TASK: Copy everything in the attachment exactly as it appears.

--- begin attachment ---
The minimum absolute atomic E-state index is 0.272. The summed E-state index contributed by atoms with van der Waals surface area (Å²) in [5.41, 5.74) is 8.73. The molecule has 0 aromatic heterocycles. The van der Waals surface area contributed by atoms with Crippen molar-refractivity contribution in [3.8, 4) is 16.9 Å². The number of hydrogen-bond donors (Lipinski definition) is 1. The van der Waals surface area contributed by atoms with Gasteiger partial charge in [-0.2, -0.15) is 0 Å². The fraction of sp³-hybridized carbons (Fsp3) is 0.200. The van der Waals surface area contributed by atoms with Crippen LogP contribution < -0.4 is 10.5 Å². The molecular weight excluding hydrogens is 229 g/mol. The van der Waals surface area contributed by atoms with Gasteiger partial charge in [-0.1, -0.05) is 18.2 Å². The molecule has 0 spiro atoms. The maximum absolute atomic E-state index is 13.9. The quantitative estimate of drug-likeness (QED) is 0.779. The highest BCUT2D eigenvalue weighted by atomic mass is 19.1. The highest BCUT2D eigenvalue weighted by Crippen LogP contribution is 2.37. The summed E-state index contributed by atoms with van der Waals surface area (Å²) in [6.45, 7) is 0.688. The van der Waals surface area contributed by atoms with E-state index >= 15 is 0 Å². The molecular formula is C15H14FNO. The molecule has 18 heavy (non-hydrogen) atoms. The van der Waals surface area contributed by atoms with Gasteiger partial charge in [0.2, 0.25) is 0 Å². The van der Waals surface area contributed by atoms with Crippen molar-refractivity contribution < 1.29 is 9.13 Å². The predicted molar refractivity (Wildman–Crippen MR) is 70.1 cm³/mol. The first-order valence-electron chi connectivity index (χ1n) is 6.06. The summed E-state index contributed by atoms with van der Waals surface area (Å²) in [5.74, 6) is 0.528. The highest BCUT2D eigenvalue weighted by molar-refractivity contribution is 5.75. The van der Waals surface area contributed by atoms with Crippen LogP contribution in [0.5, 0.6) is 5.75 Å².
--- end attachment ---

The minimum absolute atomic E-state index is 0.272. The summed E-state index contributed by atoms with van der Waals surface area (Å²) in [5.41, 5.74) is 8.73. The molecule has 0 aromatic heterocycles. The van der Waals surface area contributed by atoms with Crippen molar-refractivity contribution in [3.8, 4) is 16.9 Å². The number of hydrogen-bond donors (Lipinski definition) is 1. The van der Waals surface area contributed by atoms with Gasteiger partial charge in [-0.2, -0.15) is 0 Å². The fraction of sp³-hybridized carbons (Fsp3) is 0.200. The van der Waals surface area contributed by atoms with Crippen LogP contribution < -0.4 is 10.5 Å². The molecular weight excluding hydrogens is 229 g/mol. The van der Waals surface area contributed by atoms with Gasteiger partial charge in [-0.1, -0.05) is 18.2 Å². The molecule has 0 spiro atoms. The maximum absolute atomic E-state index is 13.9. The quantitative estimate of drug-likeness (QED) is 0.779. The highest BCUT2D eigenvalue weighted by atomic mass is 19.1. The highest BCUT2D eigenvalue weighted by Crippen LogP contribution is 2.37. The summed E-state index contributed by atoms with van der Waals surface area (Å²) in [6.45, 7) is 0.688. The van der Waals surface area contributed by atoms with E-state index >= 15 is 0 Å². The molecular formula is C15H14FNO. The molecule has 18 heavy (non-hydrogen) atoms. The van der Waals surface area contributed by atoms with Gasteiger partial charge in [0.2, 0.25) is 0 Å². The van der Waals surface area contributed by atoms with Crippen molar-refractivity contribution < 1.29 is 9.13 Å². The predicted molar refractivity (Wildman–Crippen MR) is 70.1 cm³/mol. The first-order valence-electron chi connectivity index (χ1n) is 6.06. The summed E-state index contributed by atoms with van der Waals surface area (Å²) in [5.74, 6) is 0.528. The highest BCUT2D eigenvalue weighted by molar-refractivity contribution is 5.75. The van der Waals surface area contributed by atoms with Crippen LogP contribution in [0.5, 0.6) is 5.75 Å².